About Coriolis Mass Flow Meters
A Coriolis mass flow meter, also known as an inertial flow meter is a device that measures mass flow rate of a fluid traveling through a tube. The mass flow rate is the mass of the fluid traveling past a fixed point per unit time.
The Coriolis mass flow meter does not measure the volume per unit time (e.g., cubic meters per second) passing through the device; it measures the mass per unit time (e.g., kilograms per second) flowing through the device. Volumetric flow rate is the mass flow rate divided by the fluid density. If the density is constant, then the relationship is simple. If the fluid has varying density, then the relationship is not simple. The density of the fluid may change with temperature, pressure, or composition, for example. The fluid may also be a combination of phases such as a fluid with entrained bubbles.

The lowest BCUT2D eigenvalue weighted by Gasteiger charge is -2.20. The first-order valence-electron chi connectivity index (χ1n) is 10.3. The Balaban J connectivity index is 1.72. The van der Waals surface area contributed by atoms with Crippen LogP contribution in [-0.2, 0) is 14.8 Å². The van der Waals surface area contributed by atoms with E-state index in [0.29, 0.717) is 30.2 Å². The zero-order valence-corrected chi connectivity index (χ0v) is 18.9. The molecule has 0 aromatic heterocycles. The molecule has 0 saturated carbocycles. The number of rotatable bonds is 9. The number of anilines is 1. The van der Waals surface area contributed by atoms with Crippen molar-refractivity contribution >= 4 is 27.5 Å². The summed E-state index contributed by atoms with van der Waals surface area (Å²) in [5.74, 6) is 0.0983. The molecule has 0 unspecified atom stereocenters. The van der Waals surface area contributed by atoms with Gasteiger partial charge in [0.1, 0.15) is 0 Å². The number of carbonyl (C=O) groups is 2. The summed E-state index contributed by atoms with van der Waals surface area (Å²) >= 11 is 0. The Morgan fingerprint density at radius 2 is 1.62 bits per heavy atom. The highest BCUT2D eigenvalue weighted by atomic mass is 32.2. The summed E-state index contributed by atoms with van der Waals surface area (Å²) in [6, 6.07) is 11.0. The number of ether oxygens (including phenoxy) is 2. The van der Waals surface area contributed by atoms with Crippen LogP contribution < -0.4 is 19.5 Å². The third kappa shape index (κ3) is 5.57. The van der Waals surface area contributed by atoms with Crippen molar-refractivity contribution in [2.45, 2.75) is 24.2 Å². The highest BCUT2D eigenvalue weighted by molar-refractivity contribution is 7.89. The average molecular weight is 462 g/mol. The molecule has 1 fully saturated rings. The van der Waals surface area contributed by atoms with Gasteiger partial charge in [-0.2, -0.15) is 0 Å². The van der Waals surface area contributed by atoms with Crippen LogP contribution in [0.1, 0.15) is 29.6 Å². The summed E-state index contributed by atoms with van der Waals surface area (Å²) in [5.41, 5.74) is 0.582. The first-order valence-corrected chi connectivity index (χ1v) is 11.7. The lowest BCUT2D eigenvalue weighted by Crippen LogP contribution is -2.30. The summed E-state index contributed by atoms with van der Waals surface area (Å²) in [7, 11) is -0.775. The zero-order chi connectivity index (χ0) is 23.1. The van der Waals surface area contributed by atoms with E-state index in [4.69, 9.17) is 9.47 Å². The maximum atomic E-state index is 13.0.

Density and Volume Measurements
The mass flow of a u-shaped coriolis flow meter is given as:
where Ku is the temperature dependent stiffness of the tube, K a shape-dependent factor, d the width, τ the time lag, ω the vibration frequency and Iu the inertia of the tube. As the inertia of the tube depend on its contents, knowledge of the fluid density is needed for the calculation of an accurate mass flow rate.
If the density changes too often for manual calibration to be sufficient, the coriolis flow meter can be adapted to measure the density as well. The natural vibration frequency of the flow tubes depend on the combined mass of the tube and the fluid contained in it. By setting the tube in motion and measuring the natural frequency, the mass of the fluid contained in the tube can be deduced. Dividing the mass on the known volume of the tube gives us the density of the fluid.
An instantaneous density measurement allows the calculation of flow in volume per time by dividing mass flow with density.